Addressing the Impact of Inflation with a Dividend Income Approach
For the first time in 30 years, investors are facing an environment of persistent inflation. We have seen consumer prices rise, and stay elevated, due to a combination of fiscal and monetary stimulus packages to support economies that were locked down during the COVID-19 pandemic, supply chain disruptions, and recent geopolitical events. The Federal Reserve has responded with a series of interest rate increases that are expected to continue into year-end.
Inflation and rising interest rates have resulted in losses across capital markets this year. Many bonds have static cash flows of interest payments and principal repayment. Inflation erodes the future purchasing power of those static cash flows. Bond prices are also highly sensitive to interest rates such that rising rates result in mark-to-market losses, which we have witnessed this year.
Long duration growth stocks, characterized by a current lack of profitability as they spend to grow their operations and gain market share, are also very sensitive to changes in interest rates. While these equities posted strong gains during the pandemic when rates were near zero in the U.S., they have slumped this year as the Fed tightened monetary policy. As a result, we have seen a rotation in leadership in the equity market from long duration stocks to less speculative names.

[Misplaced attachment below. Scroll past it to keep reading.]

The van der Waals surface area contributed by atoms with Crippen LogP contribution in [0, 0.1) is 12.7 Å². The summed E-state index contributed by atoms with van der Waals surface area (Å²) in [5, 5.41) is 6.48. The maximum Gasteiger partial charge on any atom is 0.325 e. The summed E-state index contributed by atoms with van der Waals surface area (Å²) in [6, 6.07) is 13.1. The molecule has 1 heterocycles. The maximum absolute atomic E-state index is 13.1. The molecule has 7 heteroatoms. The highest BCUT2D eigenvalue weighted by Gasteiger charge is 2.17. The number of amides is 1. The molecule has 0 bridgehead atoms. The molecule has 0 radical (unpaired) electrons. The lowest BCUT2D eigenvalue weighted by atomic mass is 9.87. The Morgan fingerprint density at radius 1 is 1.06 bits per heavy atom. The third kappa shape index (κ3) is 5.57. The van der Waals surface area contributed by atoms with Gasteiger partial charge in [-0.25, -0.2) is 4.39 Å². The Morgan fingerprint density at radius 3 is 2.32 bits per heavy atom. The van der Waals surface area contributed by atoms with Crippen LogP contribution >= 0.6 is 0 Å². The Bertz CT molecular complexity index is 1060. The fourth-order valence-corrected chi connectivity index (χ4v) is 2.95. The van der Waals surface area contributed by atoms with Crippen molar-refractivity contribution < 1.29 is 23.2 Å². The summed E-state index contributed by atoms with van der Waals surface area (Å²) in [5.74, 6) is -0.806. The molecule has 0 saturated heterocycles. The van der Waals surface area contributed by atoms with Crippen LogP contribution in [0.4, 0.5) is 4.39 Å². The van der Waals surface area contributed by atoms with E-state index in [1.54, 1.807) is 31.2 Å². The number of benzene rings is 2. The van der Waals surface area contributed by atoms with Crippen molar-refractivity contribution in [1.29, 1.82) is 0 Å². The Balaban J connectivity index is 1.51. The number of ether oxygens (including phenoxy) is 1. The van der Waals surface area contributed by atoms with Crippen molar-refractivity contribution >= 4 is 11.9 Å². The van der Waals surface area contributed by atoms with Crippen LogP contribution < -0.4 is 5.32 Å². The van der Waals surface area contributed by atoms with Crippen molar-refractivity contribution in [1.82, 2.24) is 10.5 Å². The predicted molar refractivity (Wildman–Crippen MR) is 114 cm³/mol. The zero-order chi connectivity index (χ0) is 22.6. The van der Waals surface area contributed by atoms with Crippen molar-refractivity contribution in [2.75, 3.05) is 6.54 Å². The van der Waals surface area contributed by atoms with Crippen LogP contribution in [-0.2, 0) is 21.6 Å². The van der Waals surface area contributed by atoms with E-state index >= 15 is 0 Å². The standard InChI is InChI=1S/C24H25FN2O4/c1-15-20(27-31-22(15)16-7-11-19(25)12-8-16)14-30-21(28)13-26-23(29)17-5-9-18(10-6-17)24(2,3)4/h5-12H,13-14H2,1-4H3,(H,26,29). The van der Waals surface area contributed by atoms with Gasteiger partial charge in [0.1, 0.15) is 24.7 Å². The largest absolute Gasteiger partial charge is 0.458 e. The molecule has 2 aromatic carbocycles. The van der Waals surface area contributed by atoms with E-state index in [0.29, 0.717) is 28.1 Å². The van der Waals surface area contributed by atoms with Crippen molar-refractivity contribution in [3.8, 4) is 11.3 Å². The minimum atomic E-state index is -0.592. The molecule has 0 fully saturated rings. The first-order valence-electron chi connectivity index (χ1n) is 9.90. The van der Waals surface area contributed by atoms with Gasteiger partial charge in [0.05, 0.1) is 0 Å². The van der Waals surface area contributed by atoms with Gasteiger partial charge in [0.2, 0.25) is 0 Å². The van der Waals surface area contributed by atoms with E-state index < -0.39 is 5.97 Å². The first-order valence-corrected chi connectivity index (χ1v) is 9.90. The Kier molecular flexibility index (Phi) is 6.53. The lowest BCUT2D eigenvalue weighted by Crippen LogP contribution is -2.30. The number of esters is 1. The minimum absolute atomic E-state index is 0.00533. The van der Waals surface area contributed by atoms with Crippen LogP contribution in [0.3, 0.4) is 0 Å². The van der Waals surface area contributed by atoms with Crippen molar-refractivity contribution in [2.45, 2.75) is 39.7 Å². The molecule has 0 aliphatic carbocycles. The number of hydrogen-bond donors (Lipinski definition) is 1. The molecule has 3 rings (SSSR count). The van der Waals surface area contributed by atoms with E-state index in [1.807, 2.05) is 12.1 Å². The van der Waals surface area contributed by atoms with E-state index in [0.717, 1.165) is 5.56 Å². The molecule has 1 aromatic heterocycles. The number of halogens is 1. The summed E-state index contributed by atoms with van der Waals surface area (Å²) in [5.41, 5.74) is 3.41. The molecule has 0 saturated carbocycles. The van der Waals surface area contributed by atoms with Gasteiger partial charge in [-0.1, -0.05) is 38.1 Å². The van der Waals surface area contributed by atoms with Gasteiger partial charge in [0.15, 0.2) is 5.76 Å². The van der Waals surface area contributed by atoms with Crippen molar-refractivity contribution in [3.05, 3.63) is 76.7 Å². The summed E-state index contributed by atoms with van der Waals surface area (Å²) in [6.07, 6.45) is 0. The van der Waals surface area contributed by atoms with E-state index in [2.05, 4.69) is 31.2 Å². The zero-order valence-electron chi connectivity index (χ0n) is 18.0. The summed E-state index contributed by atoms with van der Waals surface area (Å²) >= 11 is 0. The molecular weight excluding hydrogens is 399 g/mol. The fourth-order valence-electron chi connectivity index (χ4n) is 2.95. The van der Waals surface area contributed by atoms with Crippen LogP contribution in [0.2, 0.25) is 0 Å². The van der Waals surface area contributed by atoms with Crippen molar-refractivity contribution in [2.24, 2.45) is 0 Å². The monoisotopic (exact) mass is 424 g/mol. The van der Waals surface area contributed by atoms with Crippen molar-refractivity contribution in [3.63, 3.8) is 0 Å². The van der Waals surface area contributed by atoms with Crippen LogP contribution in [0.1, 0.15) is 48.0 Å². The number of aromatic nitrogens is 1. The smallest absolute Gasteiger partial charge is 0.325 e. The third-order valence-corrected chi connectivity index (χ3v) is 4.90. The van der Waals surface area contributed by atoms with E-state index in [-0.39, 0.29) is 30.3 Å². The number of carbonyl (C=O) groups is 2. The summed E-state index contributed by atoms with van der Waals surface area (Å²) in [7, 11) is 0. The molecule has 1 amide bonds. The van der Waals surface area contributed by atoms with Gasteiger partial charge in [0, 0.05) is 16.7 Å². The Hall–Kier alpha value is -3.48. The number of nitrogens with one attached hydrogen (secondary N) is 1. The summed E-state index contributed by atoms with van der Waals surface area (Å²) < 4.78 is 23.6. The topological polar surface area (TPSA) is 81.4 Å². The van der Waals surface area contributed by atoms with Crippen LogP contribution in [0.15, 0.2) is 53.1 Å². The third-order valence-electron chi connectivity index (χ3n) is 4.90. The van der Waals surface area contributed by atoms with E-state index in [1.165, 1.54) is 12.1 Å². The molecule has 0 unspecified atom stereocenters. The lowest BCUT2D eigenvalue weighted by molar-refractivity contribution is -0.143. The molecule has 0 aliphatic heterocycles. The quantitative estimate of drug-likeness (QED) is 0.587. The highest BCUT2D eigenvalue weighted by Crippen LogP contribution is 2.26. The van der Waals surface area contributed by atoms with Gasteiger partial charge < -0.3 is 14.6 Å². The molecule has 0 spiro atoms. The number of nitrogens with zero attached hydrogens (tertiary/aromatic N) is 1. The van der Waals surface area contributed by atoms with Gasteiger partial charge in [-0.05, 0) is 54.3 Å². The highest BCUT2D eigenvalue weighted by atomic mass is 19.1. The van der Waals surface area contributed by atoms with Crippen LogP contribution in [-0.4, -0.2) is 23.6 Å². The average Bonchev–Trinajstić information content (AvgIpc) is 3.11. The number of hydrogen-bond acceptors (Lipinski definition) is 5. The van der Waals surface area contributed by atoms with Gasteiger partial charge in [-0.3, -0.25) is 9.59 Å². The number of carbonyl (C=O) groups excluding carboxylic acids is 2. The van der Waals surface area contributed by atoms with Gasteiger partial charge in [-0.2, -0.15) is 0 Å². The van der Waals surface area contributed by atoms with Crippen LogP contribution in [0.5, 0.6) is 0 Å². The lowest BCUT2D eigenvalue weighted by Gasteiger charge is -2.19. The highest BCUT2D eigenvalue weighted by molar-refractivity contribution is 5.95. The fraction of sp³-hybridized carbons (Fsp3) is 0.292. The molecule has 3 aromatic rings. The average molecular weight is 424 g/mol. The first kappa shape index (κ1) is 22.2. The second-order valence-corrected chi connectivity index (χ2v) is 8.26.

Meanwhile, during this year’s global market volatility, high dividend paying companies have been outperforming broader equity market indices due in part to the contribution to total return that dividends provide. At GQG Partners, we have long viewed dividend income as an important source of total return in an equity portfolio. In fact, from 1900-2021, dividends have contributed strongly to the performance of the S&P 500 Index – representing almost half of its total return.
Dividends play a key role in portfolios, in our opinion, and may help weather the storm of high inflation, rising rates, and a potential slowdown in global growth. We believe that our quality-first, forward-looking approach to dividend investing is worth revisiting.